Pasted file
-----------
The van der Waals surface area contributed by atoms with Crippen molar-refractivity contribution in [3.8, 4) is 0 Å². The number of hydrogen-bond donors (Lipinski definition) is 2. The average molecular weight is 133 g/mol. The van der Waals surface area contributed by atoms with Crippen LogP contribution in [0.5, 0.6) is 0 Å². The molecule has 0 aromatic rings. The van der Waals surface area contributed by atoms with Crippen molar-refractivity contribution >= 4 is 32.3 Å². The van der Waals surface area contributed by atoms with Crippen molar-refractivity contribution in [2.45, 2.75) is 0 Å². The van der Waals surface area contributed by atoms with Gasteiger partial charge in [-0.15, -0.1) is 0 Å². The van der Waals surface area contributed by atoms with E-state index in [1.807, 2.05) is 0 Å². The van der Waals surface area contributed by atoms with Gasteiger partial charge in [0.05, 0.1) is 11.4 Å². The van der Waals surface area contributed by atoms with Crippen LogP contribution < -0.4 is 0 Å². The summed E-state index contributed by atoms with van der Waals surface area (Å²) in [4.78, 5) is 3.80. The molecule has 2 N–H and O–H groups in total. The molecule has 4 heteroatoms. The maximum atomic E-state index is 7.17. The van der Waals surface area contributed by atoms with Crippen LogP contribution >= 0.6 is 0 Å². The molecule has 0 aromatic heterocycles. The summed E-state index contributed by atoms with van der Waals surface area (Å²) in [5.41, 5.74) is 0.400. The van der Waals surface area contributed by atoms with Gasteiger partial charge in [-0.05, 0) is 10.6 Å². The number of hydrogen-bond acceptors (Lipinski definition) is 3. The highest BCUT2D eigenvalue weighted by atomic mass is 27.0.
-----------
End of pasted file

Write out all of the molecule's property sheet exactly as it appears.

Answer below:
The van der Waals surface area contributed by atoms with Crippen molar-refractivity contribution in [3.8, 4) is 0 Å². The number of hydrogen-bond donors (Lipinski definition) is 2. The average molecular weight is 133 g/mol. The van der Waals surface area contributed by atoms with Crippen LogP contribution in [0.5, 0.6) is 0 Å². The molecule has 0 aromatic rings. The van der Waals surface area contributed by atoms with Crippen molar-refractivity contribution >= 4 is 32.3 Å². The van der Waals surface area contributed by atoms with Crippen molar-refractivity contribution in [2.45, 2.75) is 0 Å². The van der Waals surface area contributed by atoms with Gasteiger partial charge in [-0.15, -0.1) is 0 Å². The van der Waals surface area contributed by atoms with E-state index in [1.807, 2.05) is 0 Å². The van der Waals surface area contributed by atoms with Gasteiger partial charge in [0.05, 0.1) is 11.4 Å². The van der Waals surface area contributed by atoms with Crippen LogP contribution < -0.4 is 0 Å². The summed E-state index contributed by atoms with van der Waals surface area (Å²) in [4.78, 5) is 3.80. The molecule has 2 N–H and O–H groups in total. The molecule has 4 heteroatoms. The maximum atomic E-state index is 7.17. The van der Waals surface area contributed by atoms with Crippen LogP contribution >= 0.6 is 0 Å². The molecule has 0 aromatic heterocycles. The summed E-state index contributed by atoms with van der Waals surface area (Å²) in [5.41, 5.74) is 0.400. The van der Waals surface area contributed by atoms with Gasteiger partial charge in [-0.05, 0) is 10.6 Å². The number of hydrogen-bond acceptors (Lipinski definition) is 3. The highest BCUT2D eigenvalue weighted by atomic mass is 27.0.